Wednesday, October 31, 2012

250 Years Ago ... Meanwhile, Back in France ...

 *Part of my continuing blog series leading up to the 250th anniversary of the founding of St. Louis in February 2014.
As October turned into November in 1762, France, Britain and Spain were almost ready to agree on preliminary articles of peace to bring the war to an end.

Britain had undoubtedly won the war and France and Spain had lost.  In North America Britain had taken Canada, St. Lucia and the valuable sugar islands of Martinique and Guadeloupe.  In India the British had taken Chandalore and Pondicherry and, in Africa, trading posts in Senegal, the island of Goree and on the Gambia.  In Europe the French army was defeated in its bid to defeat Prussia and the French navy was decimated.  A bankrupt France was ready to come to terms with a war-weary Britain.

Although Spain had managed to stay neutral through much of the war, it had eventually grown alarmed by Britain's conquests and entered the war in 1762 allied with its relative, France, against Britain.  In June Britain landed forces in Cuba and laid seige to Havana.  By August Havana belonged to Britain as well as all the Mexican bullion stored there.  Likewise, in July the British began the invasion of Manila and by October were in control.  Despite these losses, Spain was not yet ready to concede defeat.

Prior to Spain entering the war, Britain had been engaged in behind-the-scenes negotiations with France to end the war.  By late fall of 1762 the duc de Choiseul, France's principal negotiator, had worked out the outlines of a treaty that would be incredibly generous to France and, incredibly, would allow for a relatively quick post-war recovery of naval power.  France had every incentive to take these terms as quickly as possible before William Pitt, former prime minister and hawk, could negotiate a return to power in Britain.  Although France would be forced to give up Canada as well as its East Indies and African trading posts, it would keep its profitable sugar islands and Louisiana.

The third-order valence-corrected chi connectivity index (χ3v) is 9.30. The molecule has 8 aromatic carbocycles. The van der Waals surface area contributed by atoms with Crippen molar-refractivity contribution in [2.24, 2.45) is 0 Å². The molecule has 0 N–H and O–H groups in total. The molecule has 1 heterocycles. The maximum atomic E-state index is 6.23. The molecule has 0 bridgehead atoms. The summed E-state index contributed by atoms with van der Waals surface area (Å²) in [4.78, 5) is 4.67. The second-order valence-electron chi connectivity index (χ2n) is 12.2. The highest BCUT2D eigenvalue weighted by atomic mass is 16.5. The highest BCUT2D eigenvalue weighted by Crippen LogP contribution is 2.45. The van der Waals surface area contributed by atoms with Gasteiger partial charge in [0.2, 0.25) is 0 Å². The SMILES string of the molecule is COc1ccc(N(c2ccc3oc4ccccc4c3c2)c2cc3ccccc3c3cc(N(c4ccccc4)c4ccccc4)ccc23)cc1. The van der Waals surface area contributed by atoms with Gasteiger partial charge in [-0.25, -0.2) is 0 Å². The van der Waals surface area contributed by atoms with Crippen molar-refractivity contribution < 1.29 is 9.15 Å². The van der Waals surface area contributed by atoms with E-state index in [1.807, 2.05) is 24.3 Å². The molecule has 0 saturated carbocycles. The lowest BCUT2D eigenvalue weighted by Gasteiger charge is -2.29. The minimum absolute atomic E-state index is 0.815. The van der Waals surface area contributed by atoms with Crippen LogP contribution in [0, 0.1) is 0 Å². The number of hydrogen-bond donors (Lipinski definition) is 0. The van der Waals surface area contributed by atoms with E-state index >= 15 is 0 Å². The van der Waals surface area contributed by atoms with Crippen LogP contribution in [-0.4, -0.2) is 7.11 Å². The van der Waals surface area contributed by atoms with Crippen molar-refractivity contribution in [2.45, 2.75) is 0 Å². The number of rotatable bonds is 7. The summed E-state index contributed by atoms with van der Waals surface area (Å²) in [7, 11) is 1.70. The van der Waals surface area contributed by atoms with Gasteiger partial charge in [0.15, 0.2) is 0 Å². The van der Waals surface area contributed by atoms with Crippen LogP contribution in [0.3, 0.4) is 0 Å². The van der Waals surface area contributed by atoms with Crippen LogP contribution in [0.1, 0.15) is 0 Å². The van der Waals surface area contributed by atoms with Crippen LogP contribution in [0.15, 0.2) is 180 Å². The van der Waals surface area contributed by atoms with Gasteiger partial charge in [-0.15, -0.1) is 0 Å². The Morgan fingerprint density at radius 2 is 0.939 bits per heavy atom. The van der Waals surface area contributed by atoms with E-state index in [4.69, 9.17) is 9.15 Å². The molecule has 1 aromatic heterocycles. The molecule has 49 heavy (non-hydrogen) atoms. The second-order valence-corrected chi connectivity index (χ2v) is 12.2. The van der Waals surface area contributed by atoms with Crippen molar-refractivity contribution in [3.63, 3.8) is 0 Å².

Spain was not pleased that France was ready to capitulate.

Havana was Spain's most important port in the Caribbean, the "Key to the New World".  Spain was not going to agree to give up Havana permanently.  On the other hand, Britain was not going to give up a prize as great as  Havana without gaining something.

As historian Fred Anderson sees it, the solution came through French diplomacy.   France needed to make a deal with Spain that would allow Spain to come to terms with Britain.

Choiseul's ingenious answer to this puzzle had three parts. France would give Spain its last remaining territory in North America, Louisiana; Spain would surrender Florida (that is, the territory from the Mississippi to Georgia) to Britain; Britain would return Havana to Spain. In this way Spain would lose its claim to a sparsely inhabited, commercially unprofitable coastal plain and recover the Key to the New World and its trade. As a reward for its cooperation Spain would gain title to the western half of North America, access to the continent's interior via the Mississippi River, and possession of the valuable port of New Orleans.  True, France would bid adieu to the rest of its North American holdings; but, as Choiseul understood, the colony of Louisiana had little population and no conceivable value to France if its destiny were to become a buffer between the demographically vital British colonies and the North American holdings of a disgruntled Spain. And Britain would gain undisputed control of the eastern half of North America -- a prize glittering enough to satisfy even the most rabid imperialists in the House of Commons.
In the early days of November, 1762, Britain was signaling that it was ready to make a deal.  France was working both sides behind the scenes.  Pens were poised to put the various parts of the deal on to paper.  It was just a matter of a little more time for French diplomacy to work.


Anderson, Fred.  Crucible of War: The Seven Years War and the Fate of Empire in British North America 1754-1766.

Fowler, William M.  Empires at War:  The French and Indian War and the Struggle for North America, 1754-1763

Taylor, Alan.  American Colonies: The Settling of North America.